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St. Josephine BakhitaToday is the feast day of St. Jospehine Bakhita, a Sudanese woman who was sold into slavery and suffered so much she forgot her name. She was given the name Bakhita by her kidnappers - it means ‘fortunate’. She found her freedom while working for the Italian Consul and she was left in the care of Canossian Sisters.

Today is the second year the Catholic Church in England and Wales has marked the feast as a day of prayer for victims of trafficking, and this year the Church in the United States also joins in praying for those who are working with or those who are victims of this crime.

For people of my generation slavery was something we learned about in history lessons as we heard about Wiberforce’s campaign to end slavery. It was successful … Wasn’t it? Today it is thought that Human Trafficking is the second most profitable worldwide enterprise after the illegal arms trade.

We may hear a lot about young women and girls who have been trafficked to work in prostitution, which is awful - but it is the tip of the iceberg. In Britain the police have ‘rescued’ women, men and children who have been brought here to act as very cheap labour on farms, in factories, private houses, hotels as well as those who suffer sexual exploitation.

In December I attended the ECAT (European Communities Against Trafficking) conference in London and I was deeply moved by the words of a worker from Caritas in Lithuani: “For as long as there is a demand for cheap clothes/food/building etc there will be victims of human trafficking.” It was so obvious when I heard it and yet it was something I rarely think about … what does where I spend my money support? Through my ministry with Rahab I have heard police have this conversation with the clients of the women I meet. To most of these men it seems the woman has chosen her situation; the possibility that a woman may have been trafficked, that the money they spend might supporting an illegal gang to traffick and exploit more people doesn’t occur to them, and when they hear this they are concerned for welfare of the woman they have visited.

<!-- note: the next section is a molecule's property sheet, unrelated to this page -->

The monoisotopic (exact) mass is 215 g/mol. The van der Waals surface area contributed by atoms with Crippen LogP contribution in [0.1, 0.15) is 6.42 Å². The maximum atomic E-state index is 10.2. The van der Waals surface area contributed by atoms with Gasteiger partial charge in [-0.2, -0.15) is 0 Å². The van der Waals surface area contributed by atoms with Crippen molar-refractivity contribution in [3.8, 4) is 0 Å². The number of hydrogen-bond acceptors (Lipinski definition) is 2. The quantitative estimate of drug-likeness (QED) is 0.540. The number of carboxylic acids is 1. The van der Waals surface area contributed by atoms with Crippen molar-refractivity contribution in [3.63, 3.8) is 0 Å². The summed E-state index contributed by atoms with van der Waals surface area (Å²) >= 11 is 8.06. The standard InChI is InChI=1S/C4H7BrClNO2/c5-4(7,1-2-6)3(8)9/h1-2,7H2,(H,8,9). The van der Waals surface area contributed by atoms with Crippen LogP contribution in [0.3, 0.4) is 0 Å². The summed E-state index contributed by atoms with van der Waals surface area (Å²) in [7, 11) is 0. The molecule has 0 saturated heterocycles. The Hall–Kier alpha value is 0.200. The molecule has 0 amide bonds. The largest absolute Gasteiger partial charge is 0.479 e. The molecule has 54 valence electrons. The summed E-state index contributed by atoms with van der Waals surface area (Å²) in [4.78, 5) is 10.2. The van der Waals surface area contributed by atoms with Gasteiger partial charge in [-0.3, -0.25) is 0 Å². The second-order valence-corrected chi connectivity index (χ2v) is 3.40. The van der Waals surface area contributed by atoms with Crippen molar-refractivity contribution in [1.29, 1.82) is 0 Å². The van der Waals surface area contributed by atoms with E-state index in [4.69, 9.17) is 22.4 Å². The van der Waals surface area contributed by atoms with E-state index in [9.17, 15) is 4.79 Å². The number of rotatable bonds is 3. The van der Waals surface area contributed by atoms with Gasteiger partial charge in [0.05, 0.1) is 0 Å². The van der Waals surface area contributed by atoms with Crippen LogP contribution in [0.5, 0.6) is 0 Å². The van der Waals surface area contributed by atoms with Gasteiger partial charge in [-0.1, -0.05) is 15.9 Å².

Why a day of prayer? Human trafficking flourishes because it happens in dark, hidden places. It’s not obvious, a victim of it looks just like you. Part of the hope of this day is that by raising awareness of causes, as well as the struggle of the victims, we can start to make a change. As I pray about this I want to do something; for others praying is about raising their own awareness and they can share their reflections with others. Victims and gang leaders are hidden in plain sight, if we have open hearts and eyes we may just be able to change one person’s story. Also we can pray that our hearts would be opened to the people we pass in the street, those who live in our streets, those we work with, those who serve us in shops, clean our school so that each person is seen and recognised.

O God, who led Saint Josephine Bakhita from abject slavery
to the dignity of being your daughter and a bride of Christ,
grant, we pray, that by her example
we may show constant love for the Lord Jesus crucified,
remaining steadfast in charity
and prompt to show compassion.

Through Christ our Lord

Taken from the Missal as the Collect for 8 February


By Janet Hopper NSCJ